The Revivalists, Voodoo Music Experience
October 29, 2011
By April Siese
I’ve been to many shows this year, especially over the summer where my writing took me to sample a myriad of music festivals that the U.S. has to offer and one of the most surprising and greatest performances came from New Orleans band The Revivalists, who played a Saturday afternoon set at this year’s Voodoo Music Experience. Frontman David Shaw’s stage presence and vocals are reminiscent of Adam Levine, with a bravado and confidence that led the Revivalists through one of the strongest sets of the fest as he raced across the stage while an epic soundscape of pedal steel, drums, bass, and sax played behind him. The band mixes indie, alternative country, soul and everything in between effortlessly, earning them accolades and admiration, and even catching the attention of Rolling Stone. Though they have just one album out, Vital Signs, and a self-titled EP, both are solid. Look for their next release, produced by Galactic and Trombone Shorty producer Ben Ellman, in early 2012.

Favorite Live Music Performance
New Orleans Bingo Show
By Emily Hingle
The New Orleans Bingo Show is an eventful vaudevillian-type show with live music and dance numbers, jokes, and even some bingo. Although not a new thing, I’ve noticed this year that the show has evolved from its strict circus theme to include more ballady musical vignettes of a lonely man watching others fall in love, a song about a Bourbon Street dancer with the visual play of a Big Daddy’s-like window with a silhouetted dancer, and getting in a drunken brawl. It seems more like a piece of theater than a concert now, and that sets it apart from other live music shows. Under the [ring]leadership of Clint Maedgen, who plays sings, plays guitar and manipulates a Theremin, clowns Mr. The Turk and Ronnie Numbers hype the crowd with the assistance of Trixie Minx. If you haven’t been to the Bingo Show in a while, I think you’ll find it pleasantly diverse.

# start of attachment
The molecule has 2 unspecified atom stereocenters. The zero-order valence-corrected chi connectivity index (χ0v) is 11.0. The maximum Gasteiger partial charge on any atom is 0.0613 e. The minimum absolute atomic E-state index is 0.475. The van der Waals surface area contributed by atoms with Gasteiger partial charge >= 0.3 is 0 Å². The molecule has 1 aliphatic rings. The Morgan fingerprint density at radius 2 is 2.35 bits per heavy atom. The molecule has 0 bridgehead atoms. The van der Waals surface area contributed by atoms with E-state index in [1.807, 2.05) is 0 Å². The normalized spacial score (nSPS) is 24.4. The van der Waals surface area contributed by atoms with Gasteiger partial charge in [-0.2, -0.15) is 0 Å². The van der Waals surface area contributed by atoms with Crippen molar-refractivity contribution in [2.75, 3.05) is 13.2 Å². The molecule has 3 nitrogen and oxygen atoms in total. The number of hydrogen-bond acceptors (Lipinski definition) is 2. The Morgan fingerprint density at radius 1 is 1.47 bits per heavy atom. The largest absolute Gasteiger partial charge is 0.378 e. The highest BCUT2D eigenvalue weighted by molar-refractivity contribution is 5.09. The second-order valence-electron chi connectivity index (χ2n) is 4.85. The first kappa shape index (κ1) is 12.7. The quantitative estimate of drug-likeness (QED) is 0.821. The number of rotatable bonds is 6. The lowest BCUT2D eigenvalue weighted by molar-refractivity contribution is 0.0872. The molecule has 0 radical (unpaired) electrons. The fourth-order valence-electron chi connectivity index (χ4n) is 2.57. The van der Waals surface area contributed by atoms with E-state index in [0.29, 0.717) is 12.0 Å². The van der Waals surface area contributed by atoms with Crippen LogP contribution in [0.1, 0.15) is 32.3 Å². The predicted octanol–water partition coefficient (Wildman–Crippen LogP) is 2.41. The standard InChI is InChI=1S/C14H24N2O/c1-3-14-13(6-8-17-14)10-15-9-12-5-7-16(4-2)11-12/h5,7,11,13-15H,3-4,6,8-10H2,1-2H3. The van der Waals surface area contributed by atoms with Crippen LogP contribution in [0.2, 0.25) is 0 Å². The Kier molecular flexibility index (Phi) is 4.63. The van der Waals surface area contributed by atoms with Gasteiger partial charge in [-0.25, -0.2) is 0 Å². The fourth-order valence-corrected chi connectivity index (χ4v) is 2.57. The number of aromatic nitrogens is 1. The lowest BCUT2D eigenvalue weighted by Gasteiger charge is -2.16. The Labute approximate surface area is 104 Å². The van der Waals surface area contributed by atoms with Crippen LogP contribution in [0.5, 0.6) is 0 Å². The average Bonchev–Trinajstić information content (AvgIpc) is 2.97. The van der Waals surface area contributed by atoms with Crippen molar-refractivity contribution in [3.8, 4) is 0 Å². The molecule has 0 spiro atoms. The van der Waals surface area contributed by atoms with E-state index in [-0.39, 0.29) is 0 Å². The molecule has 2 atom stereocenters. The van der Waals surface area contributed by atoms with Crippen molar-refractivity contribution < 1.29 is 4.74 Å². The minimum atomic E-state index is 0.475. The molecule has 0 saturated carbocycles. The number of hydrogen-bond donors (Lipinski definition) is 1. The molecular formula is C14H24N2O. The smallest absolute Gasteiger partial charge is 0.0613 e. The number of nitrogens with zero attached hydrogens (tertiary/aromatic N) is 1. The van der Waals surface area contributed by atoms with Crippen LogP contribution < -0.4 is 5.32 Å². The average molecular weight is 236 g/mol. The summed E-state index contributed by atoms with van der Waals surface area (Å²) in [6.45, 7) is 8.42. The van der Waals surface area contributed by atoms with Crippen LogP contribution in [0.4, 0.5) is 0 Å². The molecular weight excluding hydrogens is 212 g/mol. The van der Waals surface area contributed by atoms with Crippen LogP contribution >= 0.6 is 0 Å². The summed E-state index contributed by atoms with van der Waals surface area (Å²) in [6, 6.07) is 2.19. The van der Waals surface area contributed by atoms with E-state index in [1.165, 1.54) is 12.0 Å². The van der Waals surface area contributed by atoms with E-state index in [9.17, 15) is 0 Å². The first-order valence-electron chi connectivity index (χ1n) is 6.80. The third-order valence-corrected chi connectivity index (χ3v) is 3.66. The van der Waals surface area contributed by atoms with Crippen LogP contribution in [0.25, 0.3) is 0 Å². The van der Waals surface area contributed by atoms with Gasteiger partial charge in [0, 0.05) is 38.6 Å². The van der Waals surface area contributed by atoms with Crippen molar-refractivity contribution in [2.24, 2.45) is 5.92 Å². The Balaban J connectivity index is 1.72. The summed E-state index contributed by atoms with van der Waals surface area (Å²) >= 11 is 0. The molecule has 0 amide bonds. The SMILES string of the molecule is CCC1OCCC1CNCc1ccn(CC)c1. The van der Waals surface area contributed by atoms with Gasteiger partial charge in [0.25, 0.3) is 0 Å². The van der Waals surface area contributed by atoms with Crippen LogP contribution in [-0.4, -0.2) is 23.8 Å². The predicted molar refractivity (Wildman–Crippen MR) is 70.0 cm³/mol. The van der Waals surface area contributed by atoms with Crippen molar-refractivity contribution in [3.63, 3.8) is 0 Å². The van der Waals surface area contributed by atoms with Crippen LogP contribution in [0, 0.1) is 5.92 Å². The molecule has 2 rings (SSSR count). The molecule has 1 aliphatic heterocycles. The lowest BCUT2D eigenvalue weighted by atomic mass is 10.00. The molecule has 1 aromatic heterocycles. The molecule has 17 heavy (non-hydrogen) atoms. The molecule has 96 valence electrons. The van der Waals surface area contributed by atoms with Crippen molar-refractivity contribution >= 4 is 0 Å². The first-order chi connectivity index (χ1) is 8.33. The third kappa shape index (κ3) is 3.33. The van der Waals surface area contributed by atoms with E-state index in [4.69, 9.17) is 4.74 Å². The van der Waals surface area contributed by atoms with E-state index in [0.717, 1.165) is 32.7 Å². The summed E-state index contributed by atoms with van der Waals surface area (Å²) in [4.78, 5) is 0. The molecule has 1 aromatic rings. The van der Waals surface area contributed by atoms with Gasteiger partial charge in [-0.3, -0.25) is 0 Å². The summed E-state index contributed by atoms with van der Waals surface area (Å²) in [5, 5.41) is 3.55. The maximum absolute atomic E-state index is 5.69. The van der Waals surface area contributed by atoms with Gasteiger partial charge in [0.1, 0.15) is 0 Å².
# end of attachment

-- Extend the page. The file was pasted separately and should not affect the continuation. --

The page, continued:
Runners Up: Debauche, Crotchbreaker

Top Three Albums by Locals
By Greg Roques
Of the many local albums I had the chance to review this year, here are three standouts that remain in rotation on my iPod.
Big History All at Once—Though released hardly a month ago, Big History’s All at Once may be my favorite local album of the year. The band’s indie-rock meets new wave sound sets its sights on the stars, soaring above the club to deliver five whimsical and introspective electronic ballads that never abandon their ability to land on the dance floor. (Read the full review in this issue, p. xx).
Dezmond Meeks The Prince of Soul—The Prince of Soul transports its listeners back in time to the dimly lit, smoke-filled jazz clubs of the 1940s. With the exception of the Prince-influenced sonic shuffle “Them and Me,” the EP’s other four tracks are classic soul songs unadulterated by modern production and trends. Meeks’ lyrics are for the hopeless romantic, further swooning the emotional tone of his throwback sound.
The Scorseses The Scorseses—The Scorseses distinguish themselves from the cookie-cutter confines of modern rock by mixing ska with the edgier side of alternative rock and funk. Think early ‘00s Incubus with a brass section standing in for their DJ. Their lyrics are introspective, slightly dark and cartoonishly narrative. Above all, their sound is clever, unique, and most importantly, fun.  This album is still a favorite nearly eight months after its release.